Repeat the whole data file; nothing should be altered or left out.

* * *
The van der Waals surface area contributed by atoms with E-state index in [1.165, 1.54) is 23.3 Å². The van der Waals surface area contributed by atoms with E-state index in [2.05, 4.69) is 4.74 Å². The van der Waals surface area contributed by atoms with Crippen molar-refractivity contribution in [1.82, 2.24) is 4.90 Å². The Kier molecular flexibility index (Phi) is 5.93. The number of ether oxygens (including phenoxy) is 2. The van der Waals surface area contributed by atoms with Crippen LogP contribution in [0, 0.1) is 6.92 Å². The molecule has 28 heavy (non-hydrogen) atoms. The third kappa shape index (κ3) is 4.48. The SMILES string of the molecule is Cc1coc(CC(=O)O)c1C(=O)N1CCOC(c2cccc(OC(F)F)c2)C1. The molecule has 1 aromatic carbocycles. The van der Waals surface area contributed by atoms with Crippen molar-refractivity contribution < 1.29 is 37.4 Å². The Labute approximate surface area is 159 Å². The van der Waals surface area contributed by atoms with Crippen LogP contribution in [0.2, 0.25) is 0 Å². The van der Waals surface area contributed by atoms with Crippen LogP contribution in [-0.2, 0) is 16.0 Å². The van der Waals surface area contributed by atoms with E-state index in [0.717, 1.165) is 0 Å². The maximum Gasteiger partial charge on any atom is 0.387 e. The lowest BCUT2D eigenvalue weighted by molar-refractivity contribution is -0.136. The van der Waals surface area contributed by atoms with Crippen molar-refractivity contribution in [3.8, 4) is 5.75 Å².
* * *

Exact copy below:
The van der Waals surface area contributed by atoms with E-state index in [1.165, 1.54) is 23.3 Å². The van der Waals surface area contributed by atoms with E-state index in [2.05, 4.69) is 4.74 Å². The van der Waals surface area contributed by atoms with Crippen molar-refractivity contribution in [1.82, 2.24) is 4.90 Å². The Kier molecular flexibility index (Phi) is 5.93. The number of ether oxygens (including phenoxy) is 2. The van der Waals surface area contributed by atoms with Crippen LogP contribution in [0, 0.1) is 6.92 Å². The molecule has 28 heavy (non-hydrogen) atoms. The third kappa shape index (κ3) is 4.48. The SMILES string of the molecule is Cc1coc(CC(=O)O)c1C(=O)N1CCOC(c2cccc(OC(F)F)c2)C1. The molecule has 1 aromatic carbocycles. The van der Waals surface area contributed by atoms with Crippen molar-refractivity contribution < 1.29 is 37.4 Å². The Labute approximate surface area is 159 Å². The van der Waals surface area contributed by atoms with Crippen LogP contribution in [0.2, 0.25) is 0 Å². The van der Waals surface area contributed by atoms with Crippen LogP contribution in [-0.2, 0) is 16.0 Å². The van der Waals surface area contributed by atoms with E-state index in [0.717, 1.165) is 0 Å². The maximum Gasteiger partial charge on any atom is 0.387 e. The lowest BCUT2D eigenvalue weighted by molar-refractivity contribution is -0.136. The van der Waals surface area contributed by atoms with Crippen molar-refractivity contribution in [3.8, 4) is 5.75 Å².